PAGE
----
If I continue this way, I’ll have to invest in a black, hooded sweat suit and a mask, like the ones in “Scream” or “A Clockwork Orange.”
Don’t misunderstand. I want to handle the issue head-on (to wit: catch the perps red-handed). I’ve simply been denied the opportunity. Parkers claiming two spaces are as elusive as a faint whiff of dog shit under a pile of leaves. And so, yes. I’ve become “that person.”
A handful of times, I’ve left unsavory notes under a bad parker’s windshield wiper.
Here’s my defense. One, I have no other recourse. Two, I limit my notes to chronic offenders. Three, I limit my notes to chronic offenders.
Defenses two and three coalesce, creating the necessity to keep track of license plates.
This is how VKF 521 came to my attention.
VKF 521 arrived early Friday afternoons, when there were spaces to be had, and parked smack-dab in the middle of two. There his car remained, unmoved, until late Monday mornings.
From this pattern I gleaned that VKF was a weekend visitor. Which meant that while I was lugging my handbag, overnight bag, gym bag, briefcase, groceries, and laundry a block and-a-half to my apartment, he was probably getting laid.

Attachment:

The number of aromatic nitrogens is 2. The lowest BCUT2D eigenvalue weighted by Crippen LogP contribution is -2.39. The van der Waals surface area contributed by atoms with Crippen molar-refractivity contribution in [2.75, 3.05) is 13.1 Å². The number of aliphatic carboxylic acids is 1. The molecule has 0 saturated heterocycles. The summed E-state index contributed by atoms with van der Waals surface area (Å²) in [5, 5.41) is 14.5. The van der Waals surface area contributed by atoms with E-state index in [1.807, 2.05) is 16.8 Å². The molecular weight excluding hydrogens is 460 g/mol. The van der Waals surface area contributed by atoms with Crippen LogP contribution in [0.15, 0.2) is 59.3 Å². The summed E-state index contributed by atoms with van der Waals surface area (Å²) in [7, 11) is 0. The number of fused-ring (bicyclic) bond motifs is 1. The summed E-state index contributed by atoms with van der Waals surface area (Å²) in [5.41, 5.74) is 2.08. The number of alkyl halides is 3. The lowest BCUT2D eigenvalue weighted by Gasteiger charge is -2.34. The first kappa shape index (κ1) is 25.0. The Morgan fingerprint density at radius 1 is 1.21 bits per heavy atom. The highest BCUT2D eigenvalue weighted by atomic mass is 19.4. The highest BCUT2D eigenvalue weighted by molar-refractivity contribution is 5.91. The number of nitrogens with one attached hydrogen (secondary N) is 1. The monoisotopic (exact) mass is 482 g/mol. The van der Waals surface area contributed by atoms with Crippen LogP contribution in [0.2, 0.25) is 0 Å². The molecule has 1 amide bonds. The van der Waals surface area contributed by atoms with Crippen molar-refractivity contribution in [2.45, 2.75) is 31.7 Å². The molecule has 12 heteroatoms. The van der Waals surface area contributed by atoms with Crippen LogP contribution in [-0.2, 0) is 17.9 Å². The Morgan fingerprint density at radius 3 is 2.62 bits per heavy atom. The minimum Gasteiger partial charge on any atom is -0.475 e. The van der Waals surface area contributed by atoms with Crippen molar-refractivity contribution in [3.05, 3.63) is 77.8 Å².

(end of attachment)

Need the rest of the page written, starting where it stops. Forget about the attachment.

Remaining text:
One day, lurching past VKF’s car, it was more than I could bear. I stopped, dropped my bags and groped for a scrap of paper. Surreptitiously looking left and right, I scrawled, “Please park more considerately!!” and tucked the note securely under his windshield wiper. This was a trial; my wrist was still numb from the weight of a cat litter bag. But I wanted to be proactive — even if it was in a low-down, sneaky way.
As I left the scene of my crime, pride and shame asserted themselves in equal measure. I’d done a dirty job, one calling for misguided assertiveness skills, a prickly disposition, and a ready scrap of paper. However I chose to feel about it, I’d been perfectly suited to the job.
I wonder if Macy’s sells cute hoods and masks.